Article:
Book Review: Wild Goose Chase

A while back Adam sent me a free copy of Wild Goose Chase by Mark Batterson.  Since Adam thought the book important enough to give away, I though I would respect that and write a review it for you all.  I just finished it last night so I'll review it while it's fresh on my mind

I'll start by saying that I've never heard of Mark Batterson before I got this book in the mail.  He is the pastor of National Community Church and he also wrote In a Pit with a Lion on a Snowy Day.

The thesis of Wild Goose Chase is that Christians (in the West, I assume) are not followers of the Holy Spirit, but rather we have told the Spirit to follow us. Therefore, we are bored in our Christianity. He then suggests six “cages” that limit, and keep Christians from following the Holy Spirit. The cages are responsibility, routine, assumptions, guilt failure and fear. The balance of the book is discussions of each cage, why it limits, and how to escape from the cage so that we feel free to be fully devoted followers of Christ.

About the title - the best way to explain that is just to quote from the first paragraph of the book:

The Celtic Christians had a name for the Holy Spirit that has always intrigued me. They called him An Geadh-Glas, or ‘the Wild Goose.’… The name hints at the mysterious nature of the Holy Spirit. Much like a wild goose, the Spirit of God cannot be tracked or tamed. An element of danger, and an air of unpredictability surround Him. And while the name may sound sacrilegious at first earshot, I cannot think of a better description of what it’s like to follow the Spirit’s leading through life than Wild Goose chase.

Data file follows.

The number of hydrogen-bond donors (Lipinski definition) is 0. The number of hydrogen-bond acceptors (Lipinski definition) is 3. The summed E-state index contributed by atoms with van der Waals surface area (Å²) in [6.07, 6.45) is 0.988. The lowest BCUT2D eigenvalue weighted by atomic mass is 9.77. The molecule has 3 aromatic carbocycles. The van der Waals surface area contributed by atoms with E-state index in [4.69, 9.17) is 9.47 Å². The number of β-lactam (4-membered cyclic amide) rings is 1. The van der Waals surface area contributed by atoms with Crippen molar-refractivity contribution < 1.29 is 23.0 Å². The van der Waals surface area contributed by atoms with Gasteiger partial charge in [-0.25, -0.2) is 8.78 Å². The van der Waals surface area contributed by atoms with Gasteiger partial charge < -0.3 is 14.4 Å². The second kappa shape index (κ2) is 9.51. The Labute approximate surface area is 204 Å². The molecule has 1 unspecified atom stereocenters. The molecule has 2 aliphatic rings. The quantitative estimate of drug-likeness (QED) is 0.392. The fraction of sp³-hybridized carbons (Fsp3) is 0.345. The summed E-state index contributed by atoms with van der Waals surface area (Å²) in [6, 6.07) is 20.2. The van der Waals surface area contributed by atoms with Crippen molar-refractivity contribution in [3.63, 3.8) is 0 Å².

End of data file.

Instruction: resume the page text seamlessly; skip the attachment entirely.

That’s the explanation, and throughout the balance of the book I don’t think he ever refers to the Holy Spirit again – only the Wild Goose. For me it was quite distracting. I believe with the explanation over, he defined his title and could simply call the Holy Spirit the Holy Spirit.

As far as the content of the book I would describe it as good. (How's that for vocabulary skills) For me it was nothing revolutionary but I believe he is on to a lot of truth and has probably rightly diagnosed the major woes of Western Christianity. I particularly agreed with the following quote from the chapter on the cage of routine. “If you’re in a spiritual slump, let me give you a prescription: Go on a mission trip. There is no better or sure way of coming out of the cage of routine.” (pg.50)

I was also very intrigued by his thoughts of vision as a cure for sin. He puts it this way.  "The way you stop sinning is by getting a God-sized vision that consumes all your time and energy." (pg 160-1)

I wrote approximately 10 notes throughout the margins of the book. (I do that to interact with the book.) Most of the notes were agreement or that I found a point interesting. That’s about once every 18 pages. Quite a lot less than I interacted with say Simple Church, but more than I often write.

If you find yourself bored in your Christianity or if you believe that you are particularly trapped in one of the cages I would recommend this book. It is easy to read, probably about a 3 hour book, clear and interesting.  It would be worth your time.